Editor’s Note: Why Contributed Articles Fail
Digiday, like most industry publications, accepts contributed pieces. We want to involve all parts of the digital media community in an ongoing conversation about how the rapid collision of technology and media is going to affect brands, agencies and publishers. In theory, contributed pieces are a fantastic way to do so. In practice, this is an approach filled with pitfalls.
The most basic problem is most articles written by industry professionals are terrible. They are wretched for many reasons. They are at once both boring and self-promotional. At best, the writer’s main job is running a digital media company or occupying a senior role at a brand, agency or publisher. These are people with many opinions, strongly held. Unfortunately, they’ve foisted the job of writing the piece on a PR firm. You can tell the PR-written pieces from a mile away. They’re as dull as dishwater, clumsy in their attempts to sneak in a product pitch, and devoid of passion. It’s a fool’s errand to believe that the people who write your press releases would be well suited to turn your thoughts into words. The solution is simple: Write the article yourself. Think of the best digital media practitioners who write regularly. Fred Wilson and Mark Cuban spring to mind. Both combine deep expertise with passion — and a willingness to write what they really think. You cannot outsource expertise, passion and honesty to a PR firm trying to earn its retainer.
The brass-tacks problems start with the purpose. Many contributed pieces I read on other sites and submissions that land in my inbox are simply marketing pitches. There are times when I can almost see the points being made in PowerPoint form in a sales deck. They are laughably transparent about using the guise of a “viewpoint” to simply pimp a “suite of tools” in a dogged way that would make Ron Popeil blush. A good rule of thumb is that converting your sales deck into narrative form doesn’t make it a “viewpoint,” even if your PR firm sells you this as part of an “earned media strategy.” Crazy thought: If your goal is raising awareness and consideration for your product, buy some ads.
What’s needed, and more often than not completely missing, is a real, deeply held point of view. A point of view calls for an argument. At Digiday, we want to differentiate from our peers by insisting that our “viewpoints” articles meet the threshold of having an actual point of view. You’d be surprised by how many pieces this disqualifies. A how-to primer is not a point of view. The world probably doesn’t need another article on how to succeed in mobile marketing or social media.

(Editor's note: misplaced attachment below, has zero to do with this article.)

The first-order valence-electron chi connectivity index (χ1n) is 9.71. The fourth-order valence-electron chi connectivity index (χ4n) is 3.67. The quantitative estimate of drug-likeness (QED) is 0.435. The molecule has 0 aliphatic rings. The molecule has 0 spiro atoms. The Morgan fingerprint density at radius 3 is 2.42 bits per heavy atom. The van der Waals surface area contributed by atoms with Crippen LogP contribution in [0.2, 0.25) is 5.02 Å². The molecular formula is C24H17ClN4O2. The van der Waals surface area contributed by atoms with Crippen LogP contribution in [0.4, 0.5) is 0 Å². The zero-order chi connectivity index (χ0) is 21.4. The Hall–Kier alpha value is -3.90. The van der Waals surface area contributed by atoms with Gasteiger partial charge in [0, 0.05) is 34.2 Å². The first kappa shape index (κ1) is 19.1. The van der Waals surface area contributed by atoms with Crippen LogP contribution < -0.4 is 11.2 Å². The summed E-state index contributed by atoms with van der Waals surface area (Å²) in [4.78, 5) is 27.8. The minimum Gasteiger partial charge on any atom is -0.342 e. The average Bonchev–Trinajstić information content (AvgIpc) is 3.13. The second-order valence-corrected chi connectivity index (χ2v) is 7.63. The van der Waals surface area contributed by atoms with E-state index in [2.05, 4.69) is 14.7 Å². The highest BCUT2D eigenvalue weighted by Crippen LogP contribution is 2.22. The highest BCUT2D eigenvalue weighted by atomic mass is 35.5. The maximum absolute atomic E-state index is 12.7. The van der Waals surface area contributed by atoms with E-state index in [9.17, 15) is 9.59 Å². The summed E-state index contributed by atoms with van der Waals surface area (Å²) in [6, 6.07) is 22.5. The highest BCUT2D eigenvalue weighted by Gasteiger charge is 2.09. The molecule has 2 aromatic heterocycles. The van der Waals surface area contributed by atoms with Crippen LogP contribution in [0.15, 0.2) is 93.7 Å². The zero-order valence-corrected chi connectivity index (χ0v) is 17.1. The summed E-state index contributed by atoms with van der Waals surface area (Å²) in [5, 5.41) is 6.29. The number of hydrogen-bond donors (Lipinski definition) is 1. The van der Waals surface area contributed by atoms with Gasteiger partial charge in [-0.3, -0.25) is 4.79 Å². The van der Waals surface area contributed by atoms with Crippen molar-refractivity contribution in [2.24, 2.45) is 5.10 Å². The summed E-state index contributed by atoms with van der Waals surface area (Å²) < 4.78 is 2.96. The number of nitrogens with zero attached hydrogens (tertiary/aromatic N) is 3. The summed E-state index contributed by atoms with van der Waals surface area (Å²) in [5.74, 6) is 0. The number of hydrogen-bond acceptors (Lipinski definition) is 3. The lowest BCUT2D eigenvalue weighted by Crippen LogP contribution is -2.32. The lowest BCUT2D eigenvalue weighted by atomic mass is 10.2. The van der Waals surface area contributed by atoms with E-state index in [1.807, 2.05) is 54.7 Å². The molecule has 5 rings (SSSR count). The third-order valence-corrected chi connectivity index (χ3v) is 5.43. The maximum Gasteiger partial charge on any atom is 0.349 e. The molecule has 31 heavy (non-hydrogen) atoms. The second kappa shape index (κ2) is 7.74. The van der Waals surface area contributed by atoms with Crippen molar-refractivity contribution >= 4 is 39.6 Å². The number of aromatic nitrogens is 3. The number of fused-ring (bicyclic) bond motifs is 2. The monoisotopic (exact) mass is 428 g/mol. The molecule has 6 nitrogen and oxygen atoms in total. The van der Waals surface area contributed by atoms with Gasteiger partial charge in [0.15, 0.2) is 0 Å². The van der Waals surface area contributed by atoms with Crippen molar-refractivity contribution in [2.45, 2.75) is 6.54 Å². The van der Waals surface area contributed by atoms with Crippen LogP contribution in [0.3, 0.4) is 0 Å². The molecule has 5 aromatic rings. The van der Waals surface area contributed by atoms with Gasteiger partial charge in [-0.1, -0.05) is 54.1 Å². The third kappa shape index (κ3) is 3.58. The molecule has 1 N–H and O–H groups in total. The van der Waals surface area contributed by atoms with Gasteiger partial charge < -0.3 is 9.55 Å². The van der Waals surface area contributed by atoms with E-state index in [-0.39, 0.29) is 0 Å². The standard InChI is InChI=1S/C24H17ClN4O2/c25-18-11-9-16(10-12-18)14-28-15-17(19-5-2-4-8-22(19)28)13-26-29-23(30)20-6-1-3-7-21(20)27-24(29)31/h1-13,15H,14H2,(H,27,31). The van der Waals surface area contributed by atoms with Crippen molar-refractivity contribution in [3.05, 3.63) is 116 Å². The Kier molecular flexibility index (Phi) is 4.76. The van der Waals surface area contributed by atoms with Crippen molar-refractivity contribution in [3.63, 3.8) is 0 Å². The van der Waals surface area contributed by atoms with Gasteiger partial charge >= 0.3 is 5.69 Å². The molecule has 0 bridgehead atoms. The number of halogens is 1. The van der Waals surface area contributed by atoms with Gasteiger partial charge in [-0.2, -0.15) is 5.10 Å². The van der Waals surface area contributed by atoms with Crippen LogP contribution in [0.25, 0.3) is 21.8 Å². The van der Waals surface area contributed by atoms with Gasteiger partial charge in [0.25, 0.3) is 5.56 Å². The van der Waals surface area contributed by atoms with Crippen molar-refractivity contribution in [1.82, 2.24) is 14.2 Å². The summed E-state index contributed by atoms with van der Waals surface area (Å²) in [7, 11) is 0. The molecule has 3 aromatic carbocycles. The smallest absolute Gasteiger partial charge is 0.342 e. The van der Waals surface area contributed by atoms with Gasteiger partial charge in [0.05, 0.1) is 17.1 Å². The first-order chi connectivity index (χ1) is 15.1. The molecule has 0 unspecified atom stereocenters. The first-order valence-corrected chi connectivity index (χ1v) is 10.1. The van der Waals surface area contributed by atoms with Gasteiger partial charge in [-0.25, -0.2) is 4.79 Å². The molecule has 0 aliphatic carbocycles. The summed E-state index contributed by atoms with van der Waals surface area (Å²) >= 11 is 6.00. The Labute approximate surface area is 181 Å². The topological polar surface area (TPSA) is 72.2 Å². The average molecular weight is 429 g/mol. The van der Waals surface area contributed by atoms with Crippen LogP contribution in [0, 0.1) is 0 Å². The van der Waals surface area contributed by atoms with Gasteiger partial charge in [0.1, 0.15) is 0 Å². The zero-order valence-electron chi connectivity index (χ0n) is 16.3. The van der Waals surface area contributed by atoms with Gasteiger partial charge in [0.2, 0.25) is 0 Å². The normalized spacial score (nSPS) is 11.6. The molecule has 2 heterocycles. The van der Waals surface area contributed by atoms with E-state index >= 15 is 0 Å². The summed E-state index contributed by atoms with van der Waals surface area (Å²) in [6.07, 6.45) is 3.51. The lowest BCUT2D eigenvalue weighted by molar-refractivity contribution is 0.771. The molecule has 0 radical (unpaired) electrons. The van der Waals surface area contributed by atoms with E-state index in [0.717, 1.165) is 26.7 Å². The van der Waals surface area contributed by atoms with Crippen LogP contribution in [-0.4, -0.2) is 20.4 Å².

Finally, there are common structural problems that make industry pieces a total bore. Few are written in plain English. Our copy editor has decried the crutch of jargon. Nowhere is this problem so acute as when industry executives write articles. Industry pieces would cause a generation of journalism professors to wince with their habit of “throat clearing.” It should not take until the fourth paragraph to get to the point of the article. Another common mistake is to lead an article with a bunch of stats. This is done with dismaying frequency. Yes, you have an eMarketer account like everyone else. Statistics support arguments, not the other way around. Use stats in a smart way. Leading off an article with a data dump is like hanging a “don’t read me” sign on your piece. Finally, don’t use bullet points and numbered lists. Digiday rejects all articles, without an edit, that have these. It’s a sure sign the author hasn’t really thought through the piece and is instead falling back on talking points.
All hope isn’t lost. Contributed pieces have been some of our best articles, both in terms of popularity and value. Peter Horan has written a few high-quality pieces for us. His recent one, “The Untimely Demise of Great Brands,” is a perfect example of how coming to the table with a strong point of view pays off. Other noteworthy pieces include “The Death of the Dot-Com” by Joe Lozito of Digitas; “Why Mobile Ads Fall Short” by 360i’s David Levin; and “It Might Be Time to Fire Your Ad Sales Team” by Vibrant Media’s Brian White.
Our hope at Digiday is that we can improve the quality of industry discussion. It’s critically important to our mission. We edit every contributed piece as thoroughly as our own. We hold all contributors to a high standard. There are, as Lance Armstrong might say, “no gifts.” Please feel free to contribute your points of view to me at the address below.
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